>     be run with the same operation string that was passed to the .prepare()
>     method.
> Not much of a problem with this interface. However sometimes people
> sticks a long string literal as execute method, e.g.::
>     cur.execute("""LONG SQL""", args)
>     for record in cur: ...
> with this interface the sql should be stored in a variable and passed
> to both prepare and execute:
>     SQL = """LONG SQL"""
>     cur.prepare(SQL)
>     cur.execute(SQL, args)
> in case of prepared statements, wouldn't it be handy to be able to
> pass None as the first execute parameter, which would result in the
> execution of the prepared statement or a ProgrammingError if no
> statement has been prepared?

I'm not sure I like this kind of implicit definition of the SQL
command. With cursor.command or cursor.prepared it's clear
what will get executed.

Also note that passing in None could mask programming errors,
e.g. in case you pass in cursor.command, but no prepared command
is available (the attribute would then return None). You'd still
get an error, but not the obvious one of having None as SQL command
parameter being invalid.

>     cur.prepare("""LONG SQL""")
>     cur.execute(None, args)
>     for record in cur: ...
> not a performance saving of course: just for sake of ergonomic. Of
> course having cur.prepared one could always refer to that with
> ``cur.execute(cur.prepared, args)``
>     The prepared operation is only available until the next call to
>     one of the .execute*() methods or another call to the .prepare()
>     method.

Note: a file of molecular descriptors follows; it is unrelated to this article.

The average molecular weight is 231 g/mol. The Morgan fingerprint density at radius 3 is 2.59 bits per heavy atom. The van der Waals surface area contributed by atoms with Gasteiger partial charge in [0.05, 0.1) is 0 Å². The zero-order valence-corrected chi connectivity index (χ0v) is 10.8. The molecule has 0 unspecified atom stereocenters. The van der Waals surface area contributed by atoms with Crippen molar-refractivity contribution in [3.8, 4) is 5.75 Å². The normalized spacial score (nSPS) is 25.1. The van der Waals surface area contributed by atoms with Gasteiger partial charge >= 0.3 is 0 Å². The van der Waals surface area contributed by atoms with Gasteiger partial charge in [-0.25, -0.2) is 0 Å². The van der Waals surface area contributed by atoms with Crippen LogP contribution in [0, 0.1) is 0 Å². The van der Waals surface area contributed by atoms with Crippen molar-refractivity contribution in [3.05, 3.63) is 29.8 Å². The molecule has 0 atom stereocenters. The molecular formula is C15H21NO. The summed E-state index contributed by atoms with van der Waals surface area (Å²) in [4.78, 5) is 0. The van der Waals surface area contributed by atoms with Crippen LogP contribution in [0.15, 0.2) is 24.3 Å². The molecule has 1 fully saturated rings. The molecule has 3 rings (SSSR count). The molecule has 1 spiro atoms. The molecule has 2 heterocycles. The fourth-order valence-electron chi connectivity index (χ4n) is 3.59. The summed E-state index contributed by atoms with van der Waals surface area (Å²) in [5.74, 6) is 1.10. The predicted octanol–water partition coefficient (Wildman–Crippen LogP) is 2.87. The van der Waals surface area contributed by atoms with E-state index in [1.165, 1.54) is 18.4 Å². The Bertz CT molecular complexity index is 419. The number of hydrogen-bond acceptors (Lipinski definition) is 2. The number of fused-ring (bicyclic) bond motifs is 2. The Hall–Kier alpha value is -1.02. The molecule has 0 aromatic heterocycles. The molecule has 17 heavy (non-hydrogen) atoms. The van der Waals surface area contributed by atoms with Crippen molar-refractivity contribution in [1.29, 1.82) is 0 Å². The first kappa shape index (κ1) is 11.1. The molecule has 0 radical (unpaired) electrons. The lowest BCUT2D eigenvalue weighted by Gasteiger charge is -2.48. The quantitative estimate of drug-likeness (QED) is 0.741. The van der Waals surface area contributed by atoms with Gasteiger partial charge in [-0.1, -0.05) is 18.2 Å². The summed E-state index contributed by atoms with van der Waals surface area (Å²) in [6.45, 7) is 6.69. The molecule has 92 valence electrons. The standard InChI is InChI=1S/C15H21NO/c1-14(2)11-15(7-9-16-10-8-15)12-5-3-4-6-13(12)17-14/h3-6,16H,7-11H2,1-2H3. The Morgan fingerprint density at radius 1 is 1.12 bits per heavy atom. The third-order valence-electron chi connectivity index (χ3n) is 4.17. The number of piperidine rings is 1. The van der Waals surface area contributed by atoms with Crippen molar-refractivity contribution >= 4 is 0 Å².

> This is a bit unclear to me: I believe you mean "until the next call
> to one of the .execute() methods with a different query", right?

Yes. Good point. How about:

The prepared operation is only available until the next call to
one of the .execute*() methods or another call to the .prepare()
method using a different command string than the one used for
preparing the previous operation.

> (otherwise it seems you can execute a prepared statement only
> once...). But does it mean that the well defined behaviour of the
> driver is to actively clear the prepared statement upon an .execute()
> with a different argument, or just that it is not defined whether the
> previous query is still prepared?

No, I only wanted to say that the driver will forgot the
prepared statement in case a new statement is used.

> ----
> One issue I would like to have clarified (or clarified that it cannot
> be clarified...) is: who owns the prepared statement? My data points,
> which I don't want to overgeneralise, are:
> - in Postgres, the prepared statements belong to the connection, hence
> any of its cursors may use a statement prepared only once.
> - I work on a large software system implemented in Erlang and based on
> Postgres. The Erlang driver we use doesn't have a connection/cursor
> distinction and manages a connection pool. We automatically prepare
> almost every query we send to the backend so further calls (which in a
> Python transposition would be executed by a different cursor but
> likely by the same connection) benefit from preparation.
> So, one of the options I would like to provide to psycopg users is to